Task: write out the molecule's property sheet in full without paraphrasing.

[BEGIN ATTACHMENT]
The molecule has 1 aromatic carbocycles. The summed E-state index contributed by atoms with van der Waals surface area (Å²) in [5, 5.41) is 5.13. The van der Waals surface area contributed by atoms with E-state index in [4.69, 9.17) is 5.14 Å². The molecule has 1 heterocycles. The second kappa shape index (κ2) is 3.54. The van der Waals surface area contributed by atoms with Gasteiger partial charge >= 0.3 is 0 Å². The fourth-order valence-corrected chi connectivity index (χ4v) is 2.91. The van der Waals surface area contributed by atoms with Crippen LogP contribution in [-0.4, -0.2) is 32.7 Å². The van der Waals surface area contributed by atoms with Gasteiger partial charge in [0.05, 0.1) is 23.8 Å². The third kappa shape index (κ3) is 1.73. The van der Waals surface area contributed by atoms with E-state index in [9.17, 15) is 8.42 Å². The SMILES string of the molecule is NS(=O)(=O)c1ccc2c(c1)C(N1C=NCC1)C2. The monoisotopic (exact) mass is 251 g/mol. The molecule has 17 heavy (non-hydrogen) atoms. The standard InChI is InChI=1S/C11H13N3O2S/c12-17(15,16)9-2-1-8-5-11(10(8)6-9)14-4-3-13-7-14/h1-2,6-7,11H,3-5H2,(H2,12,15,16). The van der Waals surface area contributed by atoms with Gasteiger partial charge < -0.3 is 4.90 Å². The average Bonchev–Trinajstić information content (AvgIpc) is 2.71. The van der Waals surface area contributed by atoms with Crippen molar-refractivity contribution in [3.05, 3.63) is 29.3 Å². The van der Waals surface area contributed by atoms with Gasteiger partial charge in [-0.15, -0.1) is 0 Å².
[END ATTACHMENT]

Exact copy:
The molecule has 1 aromatic carbocycles. The summed E-state index contributed by atoms with van der Waals surface area (Å²) in [5, 5.41) is 5.13. The van der Waals surface area contributed by atoms with E-state index in [4.69, 9.17) is 5.14 Å². The molecule has 1 heterocycles. The second kappa shape index (κ2) is 3.54. The van der Waals surface area contributed by atoms with Gasteiger partial charge >= 0.3 is 0 Å². The fourth-order valence-corrected chi connectivity index (χ4v) is 2.91. The van der Waals surface area contributed by atoms with Crippen LogP contribution in [-0.4, -0.2) is 32.7 Å². The van der Waals surface area contributed by atoms with Gasteiger partial charge in [0.05, 0.1) is 23.8 Å². The third kappa shape index (κ3) is 1.73. The van der Waals surface area contributed by atoms with E-state index in [9.17, 15) is 8.42 Å². The SMILES string of the molecule is NS(=O)(=O)c1ccc2c(c1)C(N1C=NCC1)C2. The monoisotopic (exact) mass is 251 g/mol. The molecule has 17 heavy (non-hydrogen) atoms. The standard InChI is InChI=1S/C11H13N3O2S/c12-17(15,16)9-2-1-8-5-11(10(8)6-9)14-4-3-13-7-14/h1-2,6-7,11H,3-5H2,(H2,12,15,16). The van der Waals surface area contributed by atoms with Gasteiger partial charge < -0.3 is 4.90 Å². The average Bonchev–Trinajstić information content (AvgIpc) is 2.71. The van der Waals surface area contributed by atoms with Crippen molar-refractivity contribution in [3.05, 3.63) is 29.3 Å². The van der Waals surface area contributed by atoms with Gasteiger partial charge in [-0.15, -0.1) is 0 Å².